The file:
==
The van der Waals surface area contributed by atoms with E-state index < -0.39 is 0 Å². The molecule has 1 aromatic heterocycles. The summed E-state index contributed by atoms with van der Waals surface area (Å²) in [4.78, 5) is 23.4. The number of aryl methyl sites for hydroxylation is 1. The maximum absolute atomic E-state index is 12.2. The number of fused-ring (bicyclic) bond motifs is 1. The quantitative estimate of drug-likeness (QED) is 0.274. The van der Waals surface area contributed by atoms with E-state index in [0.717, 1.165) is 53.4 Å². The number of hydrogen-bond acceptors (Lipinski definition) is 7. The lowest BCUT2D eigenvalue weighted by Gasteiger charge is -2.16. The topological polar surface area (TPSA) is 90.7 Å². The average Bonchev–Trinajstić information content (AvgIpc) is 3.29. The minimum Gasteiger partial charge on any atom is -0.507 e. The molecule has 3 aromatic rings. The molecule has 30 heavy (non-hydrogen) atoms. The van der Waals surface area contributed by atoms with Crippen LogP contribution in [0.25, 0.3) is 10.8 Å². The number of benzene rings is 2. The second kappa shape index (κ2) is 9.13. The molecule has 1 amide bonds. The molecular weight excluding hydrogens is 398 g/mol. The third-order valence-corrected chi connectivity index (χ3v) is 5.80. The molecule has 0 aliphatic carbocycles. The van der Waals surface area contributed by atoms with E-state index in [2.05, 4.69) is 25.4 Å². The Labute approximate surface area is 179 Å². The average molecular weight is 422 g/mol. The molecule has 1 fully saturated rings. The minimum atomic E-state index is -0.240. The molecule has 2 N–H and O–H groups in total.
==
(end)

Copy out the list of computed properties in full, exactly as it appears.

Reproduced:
The van der Waals surface area contributed by atoms with E-state index < -0.39 is 0 Å². The molecule has 1 aromatic heterocycles. The summed E-state index contributed by atoms with van der Waals surface area (Å²) in [4.78, 5) is 23.4. The number of aryl methyl sites for hydroxylation is 1. The maximum absolute atomic E-state index is 12.2. The number of fused-ring (bicyclic) bond motifs is 1. The quantitative estimate of drug-likeness (QED) is 0.274. The van der Waals surface area contributed by atoms with E-state index in [0.717, 1.165) is 53.4 Å². The number of hydrogen-bond acceptors (Lipinski definition) is 7. The lowest BCUT2D eigenvalue weighted by Gasteiger charge is -2.16. The topological polar surface area (TPSA) is 90.7 Å². The average Bonchev–Trinajstić information content (AvgIpc) is 3.29. The minimum Gasteiger partial charge on any atom is -0.507 e. The molecule has 3 aromatic rings. The molecule has 30 heavy (non-hydrogen) atoms. The van der Waals surface area contributed by atoms with Crippen LogP contribution in [0.25, 0.3) is 10.8 Å². The number of benzene rings is 2. The second kappa shape index (κ2) is 9.13. The molecule has 1 amide bonds. The molecular weight excluding hydrogens is 398 g/mol. The third-order valence-corrected chi connectivity index (χ3v) is 5.80. The molecule has 0 aliphatic carbocycles. The van der Waals surface area contributed by atoms with E-state index in [2.05, 4.69) is 25.4 Å². The Labute approximate surface area is 179 Å². The average molecular weight is 422 g/mol. The molecule has 1 fully saturated rings. The minimum atomic E-state index is -0.240. The molecule has 2 N–H and O–H groups in total.